The Dutch Ministry of Economic Affairs and Climate just published our evaluation report on the R&D tax credit policy WBSO, for the period 2011-2017. The evaluation was done in a collaboration between Dialogic, APE and UNU-MERIT.
Can we think about economic growth without technology developing further? Perhaps we can, if the robots can take over...
Önder Nomaler and I develop a model that was published in Economics of Innovation and New Technology, in which we show how this may work. In short: instead of technology making work ever-more productive, it could be investment in artificial intelligence (or 4th industrial revolution capital goods) that take this role. While this may make economic growth possible, it will also raise the issue of distribution in a very strong way. The paper can be accessed here.
The topic of growth rate differentials between countries has been a main theme in my work from the very beginning. It was the main topic of my PhD thesis of 1992. Chapter 6 of that thesis contains my model of catching up and falling behind (see picture below), which was also published in 1991 in the Elsevier Journal Structural Change and Economic Dynamics. if you do not have access to that journal, you can download the paper here.
Het Sphinxkwartier aan de Boschstraat in Maastricht is volop in beweging. De oude industriewijk is bezig aan een tweede jeugd, en bruist volop. De voorlopige kroon op het werk had de 120 meter lange passage in het opgeknapte Eiffelgebouw moeten worden, waar een tegeltableau is verrezen waarin de geschiedenis van de Sphinx aardewerk fabriek verbeeld is. Het gedeelte van dat tableau dat de ambachtelijke en kunstzinnige aspecten van het Sphinx aardewerk naar voren brengt mag gerust geslaagd genoemd worden. Maar het kleine stukje dat de sociale geschiedenis van de wijk belicht slaat de plank wel erg ver mis.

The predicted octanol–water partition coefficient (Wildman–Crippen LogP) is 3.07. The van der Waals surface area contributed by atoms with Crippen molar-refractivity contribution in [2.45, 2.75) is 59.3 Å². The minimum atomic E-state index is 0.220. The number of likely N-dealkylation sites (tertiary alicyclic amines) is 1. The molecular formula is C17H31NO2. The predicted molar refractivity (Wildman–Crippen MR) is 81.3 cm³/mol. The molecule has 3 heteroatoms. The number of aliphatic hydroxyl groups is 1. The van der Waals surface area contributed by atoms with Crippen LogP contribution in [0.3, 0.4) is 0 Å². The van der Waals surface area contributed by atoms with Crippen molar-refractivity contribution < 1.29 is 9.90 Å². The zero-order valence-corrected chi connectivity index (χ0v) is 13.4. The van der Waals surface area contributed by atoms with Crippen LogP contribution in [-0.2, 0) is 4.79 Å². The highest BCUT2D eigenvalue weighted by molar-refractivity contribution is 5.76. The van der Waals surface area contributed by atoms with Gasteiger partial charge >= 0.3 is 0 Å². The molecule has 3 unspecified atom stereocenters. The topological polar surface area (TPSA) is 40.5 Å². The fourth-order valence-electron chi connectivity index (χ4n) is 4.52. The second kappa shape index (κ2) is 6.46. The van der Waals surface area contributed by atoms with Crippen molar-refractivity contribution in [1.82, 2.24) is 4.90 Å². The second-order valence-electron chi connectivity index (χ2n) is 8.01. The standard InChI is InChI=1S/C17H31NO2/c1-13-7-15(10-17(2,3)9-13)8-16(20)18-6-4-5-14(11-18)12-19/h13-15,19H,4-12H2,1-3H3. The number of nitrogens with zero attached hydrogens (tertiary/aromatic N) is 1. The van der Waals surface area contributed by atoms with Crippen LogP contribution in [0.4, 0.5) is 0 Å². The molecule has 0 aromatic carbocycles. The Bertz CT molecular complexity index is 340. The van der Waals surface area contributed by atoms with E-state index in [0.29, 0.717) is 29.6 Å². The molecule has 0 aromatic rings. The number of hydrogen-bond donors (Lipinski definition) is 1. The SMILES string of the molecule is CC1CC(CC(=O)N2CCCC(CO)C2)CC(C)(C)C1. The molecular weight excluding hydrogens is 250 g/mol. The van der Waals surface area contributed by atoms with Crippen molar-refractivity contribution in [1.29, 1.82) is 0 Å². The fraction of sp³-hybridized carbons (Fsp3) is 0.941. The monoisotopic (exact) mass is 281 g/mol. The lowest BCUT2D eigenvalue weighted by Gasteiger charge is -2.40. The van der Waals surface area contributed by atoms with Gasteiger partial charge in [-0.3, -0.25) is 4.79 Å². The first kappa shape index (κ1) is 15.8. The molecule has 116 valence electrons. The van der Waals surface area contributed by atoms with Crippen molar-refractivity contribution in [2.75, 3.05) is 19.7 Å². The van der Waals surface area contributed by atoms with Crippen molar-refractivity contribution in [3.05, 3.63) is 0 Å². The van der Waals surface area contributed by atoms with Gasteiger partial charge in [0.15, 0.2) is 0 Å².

Naschrift Mei 2019: Inmiddels is er een mooi paneel over de Maastrichtse arbeidersbeweging bijgekomen in de Sphinxpassage.
All my life I have been living close to the (Belgian) border. When I was a kid, there was still (occasional) border control, and I was told stories of old times when smugglers were active, or when - during WWI - the Germans put an electric fence on the border. With increasing European integration all this disappeared, and now one often has to pay close attention to even know that a border has been crossed. Building style, slight differences in the appearance of traffic signs, and the quality of the road are subtle hints for which side of the border one is at.
This is a very convenient situation, reflecting true integration of economic transactions and other activities. It also reflects the absence of nationalism. The local culture, including that of the other side of the border, is so much more dominant here than what is being imposed from far-away parts in the Netherlands or Belgium.
Unfortunately, some voices are calling for the re-instatement of borders, even within the EU. Intelligent cameras appear on the Belgian side of border sites on major roads. And culture is once again defined by many people in terms of nations, rather than localities.
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